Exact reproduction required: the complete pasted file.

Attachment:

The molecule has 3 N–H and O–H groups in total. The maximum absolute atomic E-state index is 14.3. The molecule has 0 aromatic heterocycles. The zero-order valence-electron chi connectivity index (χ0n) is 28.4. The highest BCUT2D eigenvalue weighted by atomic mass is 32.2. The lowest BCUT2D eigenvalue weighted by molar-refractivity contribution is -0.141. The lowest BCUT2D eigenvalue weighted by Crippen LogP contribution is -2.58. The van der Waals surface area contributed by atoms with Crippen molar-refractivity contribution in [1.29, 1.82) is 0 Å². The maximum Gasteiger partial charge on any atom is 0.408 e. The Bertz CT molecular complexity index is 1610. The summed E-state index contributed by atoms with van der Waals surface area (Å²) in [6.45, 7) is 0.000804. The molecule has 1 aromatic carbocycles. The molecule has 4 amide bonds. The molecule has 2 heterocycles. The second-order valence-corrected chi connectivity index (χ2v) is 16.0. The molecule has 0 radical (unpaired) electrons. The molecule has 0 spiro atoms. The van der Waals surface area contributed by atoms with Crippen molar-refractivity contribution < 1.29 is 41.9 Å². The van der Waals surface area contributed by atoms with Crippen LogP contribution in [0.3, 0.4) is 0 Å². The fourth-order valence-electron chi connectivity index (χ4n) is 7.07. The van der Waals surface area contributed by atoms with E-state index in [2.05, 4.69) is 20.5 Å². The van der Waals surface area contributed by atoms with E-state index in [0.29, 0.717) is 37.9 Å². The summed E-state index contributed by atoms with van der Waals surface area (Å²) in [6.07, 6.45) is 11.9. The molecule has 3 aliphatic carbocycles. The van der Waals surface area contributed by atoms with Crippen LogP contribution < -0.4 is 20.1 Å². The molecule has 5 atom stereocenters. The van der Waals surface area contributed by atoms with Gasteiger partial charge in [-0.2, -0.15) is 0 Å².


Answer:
The molecule has 3 N–H and O–H groups in total. The maximum absolute atomic E-state index is 14.3. The molecule has 0 aromatic heterocycles. The zero-order valence-electron chi connectivity index (χ0n) is 28.4. The highest BCUT2D eigenvalue weighted by atomic mass is 32.2. The lowest BCUT2D eigenvalue weighted by molar-refractivity contribution is -0.141. The lowest BCUT2D eigenvalue weighted by Crippen LogP contribution is -2.58. The van der Waals surface area contributed by atoms with Crippen molar-refractivity contribution in [1.29, 1.82) is 0 Å². The maximum Gasteiger partial charge on any atom is 0.408 e. The Bertz CT molecular complexity index is 1610. The summed E-state index contributed by atoms with van der Waals surface area (Å²) in [6.45, 7) is 0.000804. The molecule has 1 aromatic carbocycles. The molecule has 4 amide bonds. The molecule has 2 heterocycles. The second-order valence-corrected chi connectivity index (χ2v) is 16.0. The molecule has 0 radical (unpaired) electrons. The molecule has 0 spiro atoms. The van der Waals surface area contributed by atoms with Crippen molar-refractivity contribution < 1.29 is 41.9 Å². The van der Waals surface area contributed by atoms with Crippen LogP contribution in [0.3, 0.4) is 0 Å². The fourth-order valence-electron chi connectivity index (χ4n) is 7.07. The van der Waals surface area contributed by atoms with E-state index in [2.05, 4.69) is 20.5 Å². The van der Waals surface area contributed by atoms with E-state index in [0.29, 0.717) is 37.9 Å². The summed E-state index contributed by atoms with van der Waals surface area (Å²) in [6.07, 6.45) is 11.9. The molecule has 3 aliphatic carbocycles. The van der Waals surface area contributed by atoms with Crippen LogP contribution < -0.4 is 20.1 Å². The molecule has 5 atom stereocenters. The van der Waals surface area contributed by atoms with Gasteiger partial charge in [-0.2, -0.15) is 0 Å².